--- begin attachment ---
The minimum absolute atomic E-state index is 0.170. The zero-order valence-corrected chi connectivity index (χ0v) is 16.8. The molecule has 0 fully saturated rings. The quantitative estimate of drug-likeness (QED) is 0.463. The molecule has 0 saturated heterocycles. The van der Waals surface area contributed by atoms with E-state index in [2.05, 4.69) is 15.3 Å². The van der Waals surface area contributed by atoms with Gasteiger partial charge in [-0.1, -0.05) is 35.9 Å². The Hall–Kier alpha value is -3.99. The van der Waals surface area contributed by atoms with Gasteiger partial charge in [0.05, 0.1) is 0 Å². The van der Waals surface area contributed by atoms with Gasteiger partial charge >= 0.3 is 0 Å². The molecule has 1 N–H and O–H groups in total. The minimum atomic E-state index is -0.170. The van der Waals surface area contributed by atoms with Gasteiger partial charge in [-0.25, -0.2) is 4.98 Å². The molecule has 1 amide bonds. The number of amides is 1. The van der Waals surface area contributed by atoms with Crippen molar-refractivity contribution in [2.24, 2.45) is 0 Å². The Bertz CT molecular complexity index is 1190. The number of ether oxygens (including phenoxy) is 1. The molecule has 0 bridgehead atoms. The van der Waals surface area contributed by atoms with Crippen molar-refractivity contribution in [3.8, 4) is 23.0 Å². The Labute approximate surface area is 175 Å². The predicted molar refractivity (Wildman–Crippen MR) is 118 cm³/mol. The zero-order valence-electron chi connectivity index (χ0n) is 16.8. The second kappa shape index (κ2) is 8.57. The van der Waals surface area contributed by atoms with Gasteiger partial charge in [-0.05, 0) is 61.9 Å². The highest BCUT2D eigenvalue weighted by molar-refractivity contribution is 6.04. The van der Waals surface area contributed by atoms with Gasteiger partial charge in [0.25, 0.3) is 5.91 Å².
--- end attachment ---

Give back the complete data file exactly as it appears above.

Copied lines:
The minimum absolute atomic E-state index is 0.170. The zero-order valence-corrected chi connectivity index (χ0v) is 16.8. The molecule has 0 fully saturated rings. The quantitative estimate of drug-likeness (QED) is 0.463. The molecule has 0 saturated heterocycles. The van der Waals surface area contributed by atoms with E-state index in [2.05, 4.69) is 15.3 Å². The van der Waals surface area contributed by atoms with Gasteiger partial charge in [-0.1, -0.05) is 35.9 Å². The Hall–Kier alpha value is -3.99. The van der Waals surface area contributed by atoms with Gasteiger partial charge in [0.05, 0.1) is 0 Å². The van der Waals surface area contributed by atoms with Gasteiger partial charge >= 0.3 is 0 Å². The molecule has 1 N–H and O–H groups in total. The minimum atomic E-state index is -0.170. The van der Waals surface area contributed by atoms with Gasteiger partial charge in [-0.25, -0.2) is 4.98 Å². The molecule has 1 amide bonds. The number of amides is 1. The van der Waals surface area contributed by atoms with Crippen molar-refractivity contribution in [2.24, 2.45) is 0 Å². The Bertz CT molecular complexity index is 1190. The number of ether oxygens (including phenoxy) is 1. The molecule has 0 bridgehead atoms. The van der Waals surface area contributed by atoms with Crippen molar-refractivity contribution in [3.8, 4) is 23.0 Å². The Labute approximate surface area is 175 Å². The predicted molar refractivity (Wildman–Crippen MR) is 118 cm³/mol. The zero-order valence-electron chi connectivity index (χ0n) is 16.8. The second kappa shape index (κ2) is 8.57. The van der Waals surface area contributed by atoms with Gasteiger partial charge in [-0.05, 0) is 61.9 Å². The highest BCUT2D eigenvalue weighted by molar-refractivity contribution is 6.04. The van der Waals surface area contributed by atoms with Gasteiger partial charge in [0.25, 0.3) is 5.91 Å².